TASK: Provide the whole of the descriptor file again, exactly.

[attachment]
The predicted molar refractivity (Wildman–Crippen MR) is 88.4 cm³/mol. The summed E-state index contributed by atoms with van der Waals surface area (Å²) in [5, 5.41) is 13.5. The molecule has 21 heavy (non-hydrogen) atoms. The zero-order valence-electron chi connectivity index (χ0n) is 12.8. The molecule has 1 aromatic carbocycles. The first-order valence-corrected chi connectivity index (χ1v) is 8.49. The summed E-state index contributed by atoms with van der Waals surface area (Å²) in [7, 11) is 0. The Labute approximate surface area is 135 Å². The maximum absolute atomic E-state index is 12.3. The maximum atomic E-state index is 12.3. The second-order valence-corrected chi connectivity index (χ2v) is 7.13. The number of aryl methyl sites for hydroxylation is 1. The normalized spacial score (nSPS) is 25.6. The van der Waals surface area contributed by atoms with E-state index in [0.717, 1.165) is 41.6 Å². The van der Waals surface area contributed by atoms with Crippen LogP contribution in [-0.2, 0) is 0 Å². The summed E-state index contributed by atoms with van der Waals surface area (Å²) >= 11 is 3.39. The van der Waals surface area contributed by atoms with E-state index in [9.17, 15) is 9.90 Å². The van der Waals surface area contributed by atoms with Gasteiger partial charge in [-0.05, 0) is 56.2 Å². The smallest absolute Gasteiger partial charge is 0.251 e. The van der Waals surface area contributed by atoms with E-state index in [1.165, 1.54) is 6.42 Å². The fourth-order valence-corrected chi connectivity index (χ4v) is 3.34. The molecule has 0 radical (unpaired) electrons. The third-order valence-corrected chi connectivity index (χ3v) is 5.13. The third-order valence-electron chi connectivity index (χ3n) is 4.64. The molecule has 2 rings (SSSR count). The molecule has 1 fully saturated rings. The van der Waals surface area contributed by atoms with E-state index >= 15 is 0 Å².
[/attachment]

The predicted molar refractivity (Wildman–Crippen MR) is 88.4 cm³/mol. The summed E-state index contributed by atoms with van der Waals surface area (Å²) in [5, 5.41) is 13.5. The molecule has 21 heavy (non-hydrogen) atoms. The zero-order valence-electron chi connectivity index (χ0n) is 12.8. The molecule has 1 aromatic carbocycles. The first-order valence-corrected chi connectivity index (χ1v) is 8.49. The summed E-state index contributed by atoms with van der Waals surface area (Å²) in [7, 11) is 0. The Labute approximate surface area is 135 Å². The maximum absolute atomic E-state index is 12.3. The maximum atomic E-state index is 12.3. The second-order valence-corrected chi connectivity index (χ2v) is 7.13. The number of aryl methyl sites for hydroxylation is 1. The normalized spacial score (nSPS) is 25.6. The van der Waals surface area contributed by atoms with E-state index in [0.717, 1.165) is 41.6 Å². The van der Waals surface area contributed by atoms with Crippen LogP contribution in [-0.2, 0) is 0 Å². The summed E-state index contributed by atoms with van der Waals surface area (Å²) >= 11 is 3.39. The van der Waals surface area contributed by atoms with E-state index in [9.17, 15) is 9.90 Å². The van der Waals surface area contributed by atoms with Gasteiger partial charge in [-0.05, 0) is 56.2 Å². The smallest absolute Gasteiger partial charge is 0.251 e. The van der Waals surface area contributed by atoms with E-state index in [1.165, 1.54) is 6.42 Å². The fourth-order valence-corrected chi connectivity index (χ4v) is 3.34. The molecule has 0 radical (unpaired) electrons. The third-order valence-corrected chi connectivity index (χ3v) is 5.13. The third-order valence-electron chi connectivity index (χ3n) is 4.64. The molecule has 2 rings (SSSR count). The molecule has 1 fully saturated rings. The van der Waals surface area contributed by atoms with E-state index >= 15 is 0 Å².